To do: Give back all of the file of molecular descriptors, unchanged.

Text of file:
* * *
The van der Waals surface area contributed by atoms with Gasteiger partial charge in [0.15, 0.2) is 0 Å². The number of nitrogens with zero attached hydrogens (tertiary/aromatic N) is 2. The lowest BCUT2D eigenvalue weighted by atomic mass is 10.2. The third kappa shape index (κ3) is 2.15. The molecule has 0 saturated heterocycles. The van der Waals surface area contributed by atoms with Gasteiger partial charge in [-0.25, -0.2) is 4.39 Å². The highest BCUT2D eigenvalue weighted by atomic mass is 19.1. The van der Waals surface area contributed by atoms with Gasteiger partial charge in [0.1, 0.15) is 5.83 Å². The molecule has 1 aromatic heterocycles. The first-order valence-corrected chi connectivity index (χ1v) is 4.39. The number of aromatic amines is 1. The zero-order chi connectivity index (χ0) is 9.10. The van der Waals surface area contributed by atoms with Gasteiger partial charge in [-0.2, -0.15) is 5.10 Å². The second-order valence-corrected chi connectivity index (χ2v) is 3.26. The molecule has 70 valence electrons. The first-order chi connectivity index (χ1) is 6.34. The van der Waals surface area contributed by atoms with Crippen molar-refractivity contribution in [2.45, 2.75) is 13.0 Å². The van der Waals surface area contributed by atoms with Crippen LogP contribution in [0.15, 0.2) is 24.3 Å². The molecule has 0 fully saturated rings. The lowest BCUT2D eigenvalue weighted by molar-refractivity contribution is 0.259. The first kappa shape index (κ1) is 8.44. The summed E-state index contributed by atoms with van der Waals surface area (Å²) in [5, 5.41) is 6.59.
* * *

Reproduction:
The van der Waals surface area contributed by atoms with Gasteiger partial charge in [0.15, 0.2) is 0 Å². The number of nitrogens with zero attached hydrogens (tertiary/aromatic N) is 2. The lowest BCUT2D eigenvalue weighted by atomic mass is 10.2. The third kappa shape index (κ3) is 2.15. The molecule has 0 saturated heterocycles. The van der Waals surface area contributed by atoms with Gasteiger partial charge in [-0.25, -0.2) is 4.39 Å². The highest BCUT2D eigenvalue weighted by atomic mass is 19.1. The van der Waals surface area contributed by atoms with Gasteiger partial charge in [0.1, 0.15) is 5.83 Å². The molecule has 1 aromatic heterocycles. The first-order valence-corrected chi connectivity index (χ1v) is 4.39. The number of aromatic amines is 1. The zero-order chi connectivity index (χ0) is 9.10. The van der Waals surface area contributed by atoms with Gasteiger partial charge in [-0.2, -0.15) is 5.10 Å². The second-order valence-corrected chi connectivity index (χ2v) is 3.26. The molecule has 70 valence electrons. The first-order chi connectivity index (χ1) is 6.34. The van der Waals surface area contributed by atoms with Crippen molar-refractivity contribution in [2.45, 2.75) is 13.0 Å². The van der Waals surface area contributed by atoms with Crippen LogP contribution in [0.15, 0.2) is 24.3 Å². The molecule has 0 fully saturated rings. The lowest BCUT2D eigenvalue weighted by molar-refractivity contribution is 0.259. The first kappa shape index (κ1) is 8.44. The summed E-state index contributed by atoms with van der Waals surface area (Å²) in [5, 5.41) is 6.59.